We try to avoid risk and often miscast uncertainty for risk. While they're both a fact of life, it's valuable to understand the difference between the two. Uncertainty and risk are related concepts in economics and the stock market.
The concepts are related, but not the same. You cannot avoid risk, every act of creation involves it. Even not doing anything has a risk component. But you can learn to move away from uncertainty, especially when you're called to make important decisions.
Dynamic nature of risk
Since risk is defined as unknowns that have measurable probabilities, we can insure against it. But not all risks are insurable. Because uncertainty involves unknowns with no measurable probability of outcome.
Risk has odds, while uncertainty doesn't. Causation is the dimension of risk we need to factor in our thinking, along with the behavioral pattern or risk frequency and severity. How often and how bad is it?
In risk management we have a simple framework we use to evaluate risk along three dimensions of risk classification:
1. Financial and non-financial — can we measure it in monetary terms?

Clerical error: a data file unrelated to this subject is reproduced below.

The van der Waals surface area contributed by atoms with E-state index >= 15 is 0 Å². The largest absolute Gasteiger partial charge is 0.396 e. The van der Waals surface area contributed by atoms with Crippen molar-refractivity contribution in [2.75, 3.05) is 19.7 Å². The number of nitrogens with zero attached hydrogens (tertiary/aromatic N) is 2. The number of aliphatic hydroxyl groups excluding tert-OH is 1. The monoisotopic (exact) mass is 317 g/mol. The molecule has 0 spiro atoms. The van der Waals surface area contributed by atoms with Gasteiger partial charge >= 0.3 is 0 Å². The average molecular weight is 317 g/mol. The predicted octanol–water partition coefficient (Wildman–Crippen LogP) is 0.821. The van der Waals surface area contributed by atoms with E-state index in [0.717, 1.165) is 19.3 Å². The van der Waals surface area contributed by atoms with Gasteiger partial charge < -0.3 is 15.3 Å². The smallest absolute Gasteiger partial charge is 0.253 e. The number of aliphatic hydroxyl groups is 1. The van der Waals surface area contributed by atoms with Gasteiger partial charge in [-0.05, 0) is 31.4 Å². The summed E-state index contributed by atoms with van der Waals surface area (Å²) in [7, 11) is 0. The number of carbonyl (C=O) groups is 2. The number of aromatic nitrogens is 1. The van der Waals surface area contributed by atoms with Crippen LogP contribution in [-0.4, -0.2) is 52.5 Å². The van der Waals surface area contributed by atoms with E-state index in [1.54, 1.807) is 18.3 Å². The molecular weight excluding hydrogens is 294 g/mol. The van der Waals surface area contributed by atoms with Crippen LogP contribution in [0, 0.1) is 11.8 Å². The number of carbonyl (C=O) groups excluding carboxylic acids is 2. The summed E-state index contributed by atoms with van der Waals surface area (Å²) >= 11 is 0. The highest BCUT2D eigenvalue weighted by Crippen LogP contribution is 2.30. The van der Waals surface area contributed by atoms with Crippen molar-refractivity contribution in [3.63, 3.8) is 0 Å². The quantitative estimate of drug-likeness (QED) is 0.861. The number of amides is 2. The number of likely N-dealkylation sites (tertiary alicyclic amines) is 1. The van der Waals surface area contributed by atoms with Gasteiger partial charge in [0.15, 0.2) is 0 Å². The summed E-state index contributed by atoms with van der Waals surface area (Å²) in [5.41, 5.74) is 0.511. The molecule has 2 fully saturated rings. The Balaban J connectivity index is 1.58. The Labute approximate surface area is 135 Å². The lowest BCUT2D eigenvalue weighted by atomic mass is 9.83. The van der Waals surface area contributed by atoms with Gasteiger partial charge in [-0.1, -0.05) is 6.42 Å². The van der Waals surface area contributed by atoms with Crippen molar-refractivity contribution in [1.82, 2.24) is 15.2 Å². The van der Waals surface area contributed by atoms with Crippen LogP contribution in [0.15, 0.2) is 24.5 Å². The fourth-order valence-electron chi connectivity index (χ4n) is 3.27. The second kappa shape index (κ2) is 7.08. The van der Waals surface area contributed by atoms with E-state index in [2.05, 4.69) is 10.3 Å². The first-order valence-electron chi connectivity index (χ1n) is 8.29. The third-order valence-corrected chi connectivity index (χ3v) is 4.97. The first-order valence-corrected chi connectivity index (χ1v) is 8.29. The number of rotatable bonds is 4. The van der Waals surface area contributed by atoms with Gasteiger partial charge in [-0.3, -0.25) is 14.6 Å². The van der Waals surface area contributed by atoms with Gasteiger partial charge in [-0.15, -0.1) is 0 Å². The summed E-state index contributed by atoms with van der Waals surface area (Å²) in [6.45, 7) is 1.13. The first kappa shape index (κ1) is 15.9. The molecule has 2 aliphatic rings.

2. Pure and speculative — is the outcome always a loss, or could there be a gain?
3. Fundamental and particular — what is the relationship of cause and effect? Who causes it?
Within this classification, however, things change all the time. Because risk is not static, it's dynamic by nature. Frequency and magnitude factor in the calculations. Where you are and the environment around you make a difference.
Data on risk frequency and severity helps insurance companies figure out predictability of future events. It also helps the individual figure out the cost to insure. Severity or the answer to, “could this be catastrophic?” drives whether to insure or not.
What happens when we confuse risk and uncertainty
In The Signal and the Noise: Why so Many Predictions Fail – but Some Don't, Nate Silver summarizes the difference between risk and uncertainty:
Risk, as first articulated by the economist Frank H. Knight in 1921, is something that you can put a price on. Say that you'll win a poker hand unless your opponent draws to an inside straight: the changes of that happening are exactly 1 in 11. This is risk. It is not pleasant when you take a 'bad beat' in poker, but at least you know the odds of it and can account for it ahead of time. In the long run, you'll make a profit from your opponents making desperate draws with insufficient odds.